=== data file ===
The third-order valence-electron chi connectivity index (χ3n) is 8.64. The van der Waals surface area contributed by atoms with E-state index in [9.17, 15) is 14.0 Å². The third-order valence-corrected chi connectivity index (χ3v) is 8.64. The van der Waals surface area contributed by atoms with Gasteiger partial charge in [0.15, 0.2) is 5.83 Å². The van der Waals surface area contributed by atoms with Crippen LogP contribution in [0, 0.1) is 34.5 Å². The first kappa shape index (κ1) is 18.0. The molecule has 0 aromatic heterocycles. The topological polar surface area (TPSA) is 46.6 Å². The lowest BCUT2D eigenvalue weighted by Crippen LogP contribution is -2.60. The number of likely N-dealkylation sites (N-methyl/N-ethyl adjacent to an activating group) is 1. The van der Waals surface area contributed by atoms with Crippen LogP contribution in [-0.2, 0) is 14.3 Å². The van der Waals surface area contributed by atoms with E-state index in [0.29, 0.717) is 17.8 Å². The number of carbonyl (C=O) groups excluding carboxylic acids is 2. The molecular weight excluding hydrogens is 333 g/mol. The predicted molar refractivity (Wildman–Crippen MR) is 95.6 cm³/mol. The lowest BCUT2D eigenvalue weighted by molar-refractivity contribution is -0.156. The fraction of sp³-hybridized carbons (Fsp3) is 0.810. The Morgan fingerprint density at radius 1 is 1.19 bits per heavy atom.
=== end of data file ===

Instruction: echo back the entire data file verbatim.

The third-order valence-electron chi connectivity index (χ3n) is 8.64. The van der Waals surface area contributed by atoms with E-state index in [9.17, 15) is 14.0 Å². The third-order valence-corrected chi connectivity index (χ3v) is 8.64. The van der Waals surface area contributed by atoms with Gasteiger partial charge in [0.15, 0.2) is 5.83 Å². The van der Waals surface area contributed by atoms with Crippen LogP contribution in [0, 0.1) is 34.5 Å². The first kappa shape index (κ1) is 18.0. The molecule has 0 aromatic heterocycles. The topological polar surface area (TPSA) is 46.6 Å². The lowest BCUT2D eigenvalue weighted by Crippen LogP contribution is -2.60. The number of likely N-dealkylation sites (N-methyl/N-ethyl adjacent to an activating group) is 1. The van der Waals surface area contributed by atoms with Crippen LogP contribution in [-0.2, 0) is 14.3 Å². The van der Waals surface area contributed by atoms with E-state index in [0.29, 0.717) is 17.8 Å². The number of carbonyl (C=O) groups excluding carboxylic acids is 2. The molecular weight excluding hydrogens is 333 g/mol. The predicted molar refractivity (Wildman–Crippen MR) is 95.6 cm³/mol. The lowest BCUT2D eigenvalue weighted by molar-refractivity contribution is -0.156. The fraction of sp³-hybridized carbons (Fsp3) is 0.810. The Morgan fingerprint density at radius 1 is 1.19 bits per heavy atom.